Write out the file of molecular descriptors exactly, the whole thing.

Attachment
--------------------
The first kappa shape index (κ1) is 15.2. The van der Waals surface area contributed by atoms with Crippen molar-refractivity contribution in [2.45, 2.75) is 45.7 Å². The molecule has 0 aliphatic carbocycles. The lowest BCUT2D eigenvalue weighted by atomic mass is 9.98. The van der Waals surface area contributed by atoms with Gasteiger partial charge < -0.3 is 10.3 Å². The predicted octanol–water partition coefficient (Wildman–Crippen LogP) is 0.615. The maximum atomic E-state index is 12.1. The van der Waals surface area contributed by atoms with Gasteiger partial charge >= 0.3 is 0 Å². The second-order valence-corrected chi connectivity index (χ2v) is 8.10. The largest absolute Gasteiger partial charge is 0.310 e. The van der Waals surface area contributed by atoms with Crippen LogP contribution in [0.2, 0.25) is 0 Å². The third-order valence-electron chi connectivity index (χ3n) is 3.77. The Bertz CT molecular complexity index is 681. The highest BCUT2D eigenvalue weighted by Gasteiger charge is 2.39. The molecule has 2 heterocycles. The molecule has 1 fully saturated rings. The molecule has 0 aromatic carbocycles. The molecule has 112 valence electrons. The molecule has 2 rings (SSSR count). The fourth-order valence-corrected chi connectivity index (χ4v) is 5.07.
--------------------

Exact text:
The first kappa shape index (κ1) is 15.2. The van der Waals surface area contributed by atoms with Crippen molar-refractivity contribution in [2.45, 2.75) is 45.7 Å². The molecule has 0 aliphatic carbocycles. The lowest BCUT2D eigenvalue weighted by atomic mass is 9.98. The van der Waals surface area contributed by atoms with Gasteiger partial charge < -0.3 is 10.3 Å². The predicted octanol–water partition coefficient (Wildman–Crippen LogP) is 0.615. The maximum atomic E-state index is 12.1. The van der Waals surface area contributed by atoms with Gasteiger partial charge >= 0.3 is 0 Å². The second-order valence-corrected chi connectivity index (χ2v) is 8.10. The largest absolute Gasteiger partial charge is 0.310 e. The van der Waals surface area contributed by atoms with Crippen LogP contribution in [0.2, 0.25) is 0 Å². The third-order valence-electron chi connectivity index (χ3n) is 3.77. The Bertz CT molecular complexity index is 681. The highest BCUT2D eigenvalue weighted by Gasteiger charge is 2.39. The molecule has 2 heterocycles. The molecule has 1 fully saturated rings. The molecule has 0 aromatic carbocycles. The molecule has 112 valence electrons. The molecule has 2 rings (SSSR count). The fourth-order valence-corrected chi connectivity index (χ4v) is 5.07.